A native American story teller used to begin his tribes creation story with the following words: "I don’t know if it happened exactly like this, but I know this story is true."
There is great wisdom expressed in that line. It reminds us that for something to be true, doesn’t mean that it is historically true. Jesus told parables: A man was on a journey from Jerusalem to Jericho. On the way he was attacked by robbers and left for dead. A variety of religious leaders walked by on the other side of the road. A Samaritan stopped and took care of him.
In that parable, Jesus is teachings us certain truths about the nature of what it means to love one’s neighbour as oneself. But it is a fictional story. The truth of the story does not depend on the story being historically true. It is a reminder that truth is something bigger than fact.
When it comes to the story of Adam and Eve, like the story of Noah and the Ark that we looked at last week, it is possible to read the story in different ways.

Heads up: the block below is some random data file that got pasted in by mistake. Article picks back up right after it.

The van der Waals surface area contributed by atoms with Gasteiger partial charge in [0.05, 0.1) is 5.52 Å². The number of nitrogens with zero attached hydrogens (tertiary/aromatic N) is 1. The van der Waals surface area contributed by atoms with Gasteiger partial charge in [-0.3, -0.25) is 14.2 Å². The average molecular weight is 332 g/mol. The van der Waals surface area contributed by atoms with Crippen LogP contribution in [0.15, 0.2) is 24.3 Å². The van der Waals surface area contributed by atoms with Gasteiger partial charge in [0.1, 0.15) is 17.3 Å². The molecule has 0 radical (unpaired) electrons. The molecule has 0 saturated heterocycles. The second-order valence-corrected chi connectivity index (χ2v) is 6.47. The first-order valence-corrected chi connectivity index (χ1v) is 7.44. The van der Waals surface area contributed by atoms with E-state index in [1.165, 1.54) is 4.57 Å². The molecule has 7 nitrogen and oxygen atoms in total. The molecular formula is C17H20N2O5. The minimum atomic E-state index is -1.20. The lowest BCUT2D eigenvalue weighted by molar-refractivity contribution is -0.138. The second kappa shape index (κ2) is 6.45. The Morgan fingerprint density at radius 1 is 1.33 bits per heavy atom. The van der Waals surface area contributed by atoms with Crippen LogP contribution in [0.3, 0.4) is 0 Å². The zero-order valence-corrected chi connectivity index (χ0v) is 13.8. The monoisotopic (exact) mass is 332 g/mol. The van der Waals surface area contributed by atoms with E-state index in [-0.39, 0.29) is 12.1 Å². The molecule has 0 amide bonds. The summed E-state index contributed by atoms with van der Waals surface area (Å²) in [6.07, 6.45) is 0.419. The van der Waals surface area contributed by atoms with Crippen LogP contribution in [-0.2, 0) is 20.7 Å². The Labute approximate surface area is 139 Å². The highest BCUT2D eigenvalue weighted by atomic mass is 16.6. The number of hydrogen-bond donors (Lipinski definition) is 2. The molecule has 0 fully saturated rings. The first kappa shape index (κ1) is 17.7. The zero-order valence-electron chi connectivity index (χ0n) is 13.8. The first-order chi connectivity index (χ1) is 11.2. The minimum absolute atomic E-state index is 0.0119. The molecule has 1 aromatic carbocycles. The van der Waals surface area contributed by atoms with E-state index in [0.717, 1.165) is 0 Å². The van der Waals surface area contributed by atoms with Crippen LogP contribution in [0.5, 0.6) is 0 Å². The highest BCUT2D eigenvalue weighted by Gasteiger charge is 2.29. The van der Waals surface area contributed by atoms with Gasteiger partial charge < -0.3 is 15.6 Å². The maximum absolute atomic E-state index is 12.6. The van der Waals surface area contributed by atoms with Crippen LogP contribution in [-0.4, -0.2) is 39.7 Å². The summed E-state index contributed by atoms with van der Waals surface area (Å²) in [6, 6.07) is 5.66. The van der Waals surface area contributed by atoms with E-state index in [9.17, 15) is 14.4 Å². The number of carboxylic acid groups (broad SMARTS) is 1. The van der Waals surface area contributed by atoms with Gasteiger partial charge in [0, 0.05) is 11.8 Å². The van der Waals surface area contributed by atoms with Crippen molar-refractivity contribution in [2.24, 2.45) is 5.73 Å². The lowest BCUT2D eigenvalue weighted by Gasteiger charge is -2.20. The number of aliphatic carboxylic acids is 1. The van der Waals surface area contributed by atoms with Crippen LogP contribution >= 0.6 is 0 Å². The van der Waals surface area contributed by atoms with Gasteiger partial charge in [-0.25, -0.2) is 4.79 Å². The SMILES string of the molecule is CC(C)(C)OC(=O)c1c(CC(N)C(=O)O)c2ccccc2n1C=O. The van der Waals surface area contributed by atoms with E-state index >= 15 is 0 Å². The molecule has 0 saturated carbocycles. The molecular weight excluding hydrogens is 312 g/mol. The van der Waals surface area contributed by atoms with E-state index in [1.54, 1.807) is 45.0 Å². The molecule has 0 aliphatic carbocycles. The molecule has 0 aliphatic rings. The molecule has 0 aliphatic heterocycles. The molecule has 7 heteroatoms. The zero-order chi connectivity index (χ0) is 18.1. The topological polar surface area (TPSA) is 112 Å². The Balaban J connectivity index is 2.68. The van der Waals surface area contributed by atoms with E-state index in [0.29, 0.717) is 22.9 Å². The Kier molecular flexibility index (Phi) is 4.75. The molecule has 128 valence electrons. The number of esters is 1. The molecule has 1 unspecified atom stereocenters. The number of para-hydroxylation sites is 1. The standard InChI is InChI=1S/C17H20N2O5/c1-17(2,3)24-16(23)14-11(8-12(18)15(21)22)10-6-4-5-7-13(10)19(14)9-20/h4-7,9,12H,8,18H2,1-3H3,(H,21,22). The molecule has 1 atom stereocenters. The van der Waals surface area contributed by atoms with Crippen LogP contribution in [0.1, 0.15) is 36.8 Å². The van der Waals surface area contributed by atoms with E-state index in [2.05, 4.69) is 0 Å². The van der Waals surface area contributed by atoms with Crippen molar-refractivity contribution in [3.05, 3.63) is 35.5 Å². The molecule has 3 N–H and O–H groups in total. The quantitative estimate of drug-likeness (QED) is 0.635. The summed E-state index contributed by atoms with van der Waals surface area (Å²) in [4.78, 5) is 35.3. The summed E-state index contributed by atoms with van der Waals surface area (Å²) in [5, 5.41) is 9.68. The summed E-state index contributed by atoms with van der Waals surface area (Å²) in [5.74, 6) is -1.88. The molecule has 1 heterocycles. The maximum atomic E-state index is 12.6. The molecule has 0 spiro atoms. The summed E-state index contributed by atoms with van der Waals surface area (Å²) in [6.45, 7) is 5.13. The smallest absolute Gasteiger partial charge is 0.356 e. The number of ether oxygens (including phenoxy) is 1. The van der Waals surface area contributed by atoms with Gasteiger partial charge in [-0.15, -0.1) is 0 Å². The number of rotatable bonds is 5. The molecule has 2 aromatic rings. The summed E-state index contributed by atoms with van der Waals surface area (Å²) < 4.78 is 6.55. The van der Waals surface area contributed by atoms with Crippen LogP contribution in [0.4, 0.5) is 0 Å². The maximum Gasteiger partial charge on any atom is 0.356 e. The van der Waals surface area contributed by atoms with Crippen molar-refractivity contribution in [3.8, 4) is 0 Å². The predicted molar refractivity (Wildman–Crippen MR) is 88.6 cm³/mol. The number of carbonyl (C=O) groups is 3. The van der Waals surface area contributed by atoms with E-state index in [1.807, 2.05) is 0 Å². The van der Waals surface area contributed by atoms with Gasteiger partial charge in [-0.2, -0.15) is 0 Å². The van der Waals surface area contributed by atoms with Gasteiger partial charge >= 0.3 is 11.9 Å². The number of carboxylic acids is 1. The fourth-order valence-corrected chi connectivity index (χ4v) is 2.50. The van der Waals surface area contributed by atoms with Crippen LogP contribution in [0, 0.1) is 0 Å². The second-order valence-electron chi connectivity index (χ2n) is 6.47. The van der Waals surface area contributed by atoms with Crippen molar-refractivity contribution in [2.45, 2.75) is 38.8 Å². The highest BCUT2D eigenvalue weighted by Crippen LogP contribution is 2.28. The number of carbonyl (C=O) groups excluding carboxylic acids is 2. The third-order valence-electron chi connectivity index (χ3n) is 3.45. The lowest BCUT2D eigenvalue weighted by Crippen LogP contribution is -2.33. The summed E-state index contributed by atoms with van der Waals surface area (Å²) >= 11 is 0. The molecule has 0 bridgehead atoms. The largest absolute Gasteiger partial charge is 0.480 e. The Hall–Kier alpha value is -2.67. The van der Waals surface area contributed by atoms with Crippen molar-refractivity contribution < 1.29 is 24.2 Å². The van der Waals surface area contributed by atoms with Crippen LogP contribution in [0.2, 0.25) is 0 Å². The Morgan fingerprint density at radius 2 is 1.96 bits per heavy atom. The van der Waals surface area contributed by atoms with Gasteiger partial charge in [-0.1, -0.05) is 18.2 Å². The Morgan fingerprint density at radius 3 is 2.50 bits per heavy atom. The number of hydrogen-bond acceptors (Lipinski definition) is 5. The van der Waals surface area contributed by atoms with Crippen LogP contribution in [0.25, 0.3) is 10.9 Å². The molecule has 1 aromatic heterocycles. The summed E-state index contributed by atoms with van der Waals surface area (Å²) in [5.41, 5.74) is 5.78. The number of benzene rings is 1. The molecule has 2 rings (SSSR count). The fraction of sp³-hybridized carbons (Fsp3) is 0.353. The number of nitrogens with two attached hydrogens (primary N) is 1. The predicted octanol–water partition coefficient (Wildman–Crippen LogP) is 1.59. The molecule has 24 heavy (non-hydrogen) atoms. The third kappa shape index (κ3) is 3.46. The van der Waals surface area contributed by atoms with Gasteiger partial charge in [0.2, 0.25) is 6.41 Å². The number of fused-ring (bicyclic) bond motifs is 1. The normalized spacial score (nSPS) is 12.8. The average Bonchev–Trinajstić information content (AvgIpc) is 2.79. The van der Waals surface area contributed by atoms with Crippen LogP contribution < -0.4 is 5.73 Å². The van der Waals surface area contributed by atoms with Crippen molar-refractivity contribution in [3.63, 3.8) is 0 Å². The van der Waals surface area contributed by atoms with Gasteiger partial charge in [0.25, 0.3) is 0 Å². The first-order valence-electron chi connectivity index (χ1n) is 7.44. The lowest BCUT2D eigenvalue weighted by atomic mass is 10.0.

One way is to read the story as a record of history, as literal historical facts about the creation and fall of the very first human beings.
But just like the Noah Story, we are soon confronted by some uncomfortable questions:
- If the Adam and Eve story is historically true, who did Cain and Abel marry? Did they have to marry their sisters? Would that not have been incest, which is later out-lawed in Leviticus?
- How did the snake talk to Eve? It takes a very particular kind of mouth and tongue that enables us to talk and pronounces words and sounds.
- Where is the garden of Eden today? Why can we not literally find the Garden of Eden somewhere on the earth that and angel is literally guarding with flaming swords so that we are unable to enter?
Another way to read it is to approach it as an ancient parable, designed to convey a different kind of truth. And so we might say like that native American story teller, “I don't know if it happened exactly like this, but I know this story is true." In other words, I know that there are truths within this story if we are willing to listen.